Superhumanist!

Awesome.

The question of whether a humanist philosophy is compatible with a world in which superheroes exist might be a fun one to explore. Can people save themselves, or do they need superheroes/authorities/gods to save them? This seems to be a theme that bubbles up every so often (and gets answered in different ways) in the comics and movies.

I found it interesting, for instance, to see The Dark Knight play with the idea that Batman may not need to micromanage justice from “on high”: at one point Harvey Dent and Gotham law enforcement manage to arrest and convict the majority of the Mob; the people on board the civilian and prisoner ferries decide not to blow each other up, and require no rescuing.

The Superman movies seem to send mixed messages. Jor-El’s recorded message to his son has strong humanist strains: he says of humans, “They can be a great people, Kal-El, they wish to be,” and extols “their capacity for good.” But he, and the movies, also see a deficiency: “They only lack the light to show the way,” and therefore need a savior: “my only son.” It was interesting to see Superman Returns turn this around, and show Superman himself being saved by mere mortals from drowning (with, I believe, the humanist part of Jor-El’s speech playing as a voice-over?), before the movie reverts to form — naturally — with Supes recovering and saving the world from Luthor’s Kryptonite-laden real estate.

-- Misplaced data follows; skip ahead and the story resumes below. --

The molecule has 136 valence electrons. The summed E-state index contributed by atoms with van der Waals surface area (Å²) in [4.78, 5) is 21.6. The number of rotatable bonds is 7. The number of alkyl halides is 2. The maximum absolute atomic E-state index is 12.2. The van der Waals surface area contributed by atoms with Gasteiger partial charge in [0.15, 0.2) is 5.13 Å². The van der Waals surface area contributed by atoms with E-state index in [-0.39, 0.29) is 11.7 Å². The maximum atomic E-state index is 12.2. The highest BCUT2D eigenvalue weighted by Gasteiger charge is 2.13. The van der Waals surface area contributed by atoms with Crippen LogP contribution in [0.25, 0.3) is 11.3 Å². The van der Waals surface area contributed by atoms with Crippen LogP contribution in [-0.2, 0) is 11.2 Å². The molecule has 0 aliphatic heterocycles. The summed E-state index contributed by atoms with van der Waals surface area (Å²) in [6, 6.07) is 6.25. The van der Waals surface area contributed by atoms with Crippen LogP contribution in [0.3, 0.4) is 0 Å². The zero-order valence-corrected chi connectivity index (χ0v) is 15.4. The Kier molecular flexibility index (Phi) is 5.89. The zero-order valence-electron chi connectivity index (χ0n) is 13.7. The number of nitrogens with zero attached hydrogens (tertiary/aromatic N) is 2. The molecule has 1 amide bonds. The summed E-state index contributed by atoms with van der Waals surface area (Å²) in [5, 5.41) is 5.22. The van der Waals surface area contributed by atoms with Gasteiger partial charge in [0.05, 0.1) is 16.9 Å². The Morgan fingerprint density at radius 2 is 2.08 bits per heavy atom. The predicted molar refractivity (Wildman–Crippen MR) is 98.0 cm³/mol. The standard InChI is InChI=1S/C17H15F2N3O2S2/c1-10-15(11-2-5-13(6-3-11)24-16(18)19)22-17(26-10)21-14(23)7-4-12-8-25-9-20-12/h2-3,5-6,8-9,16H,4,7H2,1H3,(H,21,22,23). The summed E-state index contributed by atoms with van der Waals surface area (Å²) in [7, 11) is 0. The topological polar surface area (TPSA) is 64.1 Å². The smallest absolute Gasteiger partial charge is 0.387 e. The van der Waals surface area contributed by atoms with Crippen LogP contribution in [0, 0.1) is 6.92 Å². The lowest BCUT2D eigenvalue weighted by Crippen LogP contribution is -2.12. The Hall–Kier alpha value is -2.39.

I don’t follow the Wonder Woman comics faithfully, but in the few recent issues I’ve browsed in the library she seems to be her island nation’s ambassador to the United Nations, trying to fulfill her ideals of justice and harmony by working through the legal and diplomatic mechanisms of the human world (with the occasional ass-kicking, of course). And I’m sure much more can be said about the relationship between humans and superheroes — between human and superhuman justice — in such works as The Dark Knight Returns, X-Men, The Watchmen…

(h/t The Mississippifarian, via Pharyngula)

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